University Press Week 2014: Collaboration
The tour will feature posts from 31 different university press-based blogs throughout the week, with posts each day clustered around a special theme. Today the tour will be stopping here at the MUSE Commons, and also at the University Press of Colorado, University of Georgia Press, Duke University Press, University of California Press, McGill-Queen’s University Press, Texas A&M University Press, Yale University Press, University of Chicago Press, and University of Virginia Press. Be sure to visit all the stops on the tour today—and throughout the week.
When choosing which day to participate in the tour, today’s theme just seemed like a natural for Project MUSE: Collaboration. After all, our “tagline” here at the Project MUSE Commons is “Content, Community, Collaboration.” Collaboration is an important part of our culture and our heritage at Project MUSE.
Project MUSE is the result of a collaboration between a university press and a university library, and throughout 2015 we will celebrate 20 fruitful years that have resulted thus far from that collaboration. The high-quality scholarly journals from the Johns Hopkins University Press formed a compelling online product that was innovative and ahead of its time in 1995. The library-friendly policies and practices that won subscribers and support from the library community were the result of our partnership with the Sheridan Libraries at the Johns Hopkins University. MUSE has been collaborating with the library community ever since.
In 2000, Project MUSE expanded to include journals from other publishers, many of whom were university presses but also scholarly societies and independent journals. This expansion began a new era of collaboration with our participating publishers.
Yet another landmark in MUSE’s history was a result of collaboration. In 2011, Project MUSE responded to requests from publishers and librarians alike and began to work on adding scholarly books to the MUSE platform. Not long after we began our work, we were honored to be chosen as the publishing partner for the University Press eBook Consortium, which was a Mellon-funded initiative led by a group of university presses. We merged our two ebook initiatives to form the University Press Content Consortium and successfully launched collections of ebooks in January 2012. We now have almost 30,000 books on our platform from over 100 publishers.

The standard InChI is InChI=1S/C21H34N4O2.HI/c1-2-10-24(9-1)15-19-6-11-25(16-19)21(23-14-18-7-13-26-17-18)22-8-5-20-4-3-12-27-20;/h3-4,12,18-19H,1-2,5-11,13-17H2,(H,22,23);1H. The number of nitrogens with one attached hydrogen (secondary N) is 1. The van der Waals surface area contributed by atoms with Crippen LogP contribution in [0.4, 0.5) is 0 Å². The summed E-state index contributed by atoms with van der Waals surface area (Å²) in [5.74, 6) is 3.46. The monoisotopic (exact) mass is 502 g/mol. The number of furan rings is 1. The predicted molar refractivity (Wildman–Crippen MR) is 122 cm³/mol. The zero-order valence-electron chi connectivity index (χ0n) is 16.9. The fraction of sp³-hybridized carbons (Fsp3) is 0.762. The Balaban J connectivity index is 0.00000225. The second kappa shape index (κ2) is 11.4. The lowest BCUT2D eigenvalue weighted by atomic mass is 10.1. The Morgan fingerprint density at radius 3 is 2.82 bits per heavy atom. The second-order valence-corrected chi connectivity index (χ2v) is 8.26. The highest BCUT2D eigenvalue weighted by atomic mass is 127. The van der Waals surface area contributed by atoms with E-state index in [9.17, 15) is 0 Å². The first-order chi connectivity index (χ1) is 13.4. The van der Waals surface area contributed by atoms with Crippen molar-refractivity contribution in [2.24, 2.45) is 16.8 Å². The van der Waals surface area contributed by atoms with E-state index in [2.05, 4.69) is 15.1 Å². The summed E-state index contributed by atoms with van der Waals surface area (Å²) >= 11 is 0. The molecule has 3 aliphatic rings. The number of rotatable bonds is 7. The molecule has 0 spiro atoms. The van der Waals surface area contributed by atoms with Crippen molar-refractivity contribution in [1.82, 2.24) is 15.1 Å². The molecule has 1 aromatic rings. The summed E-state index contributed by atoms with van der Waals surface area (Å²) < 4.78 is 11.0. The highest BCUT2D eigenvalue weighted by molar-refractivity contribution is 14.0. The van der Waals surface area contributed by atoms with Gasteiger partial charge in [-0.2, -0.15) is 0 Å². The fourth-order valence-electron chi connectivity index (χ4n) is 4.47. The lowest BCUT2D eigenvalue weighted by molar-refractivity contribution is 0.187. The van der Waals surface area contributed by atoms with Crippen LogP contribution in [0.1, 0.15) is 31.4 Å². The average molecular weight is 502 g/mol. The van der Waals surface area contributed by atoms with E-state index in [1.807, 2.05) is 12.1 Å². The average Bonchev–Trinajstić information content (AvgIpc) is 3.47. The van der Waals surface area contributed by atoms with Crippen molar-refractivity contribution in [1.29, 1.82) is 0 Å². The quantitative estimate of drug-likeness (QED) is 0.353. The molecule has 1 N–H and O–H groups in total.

In 2014 we have launched our Project MUSE social networking site, the Project MUSE Commons, using the open source software Commons in a Box. Our goal in creating this new site is to usher in a the next era of collaboration with all of our constituents using the social networking tools afforded by the Commons. We’re excited to provide space on the Commons for our publishers to create their own sites in order to create content and engage their own constituents; thus far we’ve launched three sites from the Journal of Korean Studies, Baylor University Press, and Tampa Review within the MUSE Commons network. Coming next: bringing publishers together on the MUSE Commons to highlight synergies around different subject areas in MUSE and directly engaging journal editors, book series editors, article and book authors, and scholars in new conversations around MUSE content.
We thought that ruminating on collaboration and its role throughout MUSE’s history would provide an appropriate backdrop to other posts today on specific collaborative initiatives on today’s blog tour. We’ve also enjoyed providing an introduction to our new Commons site!
Be sure to continue the tour tomorrow with a different group of university press-based blogs—including the blog from our parent institution, the Johns Hopkins University Press.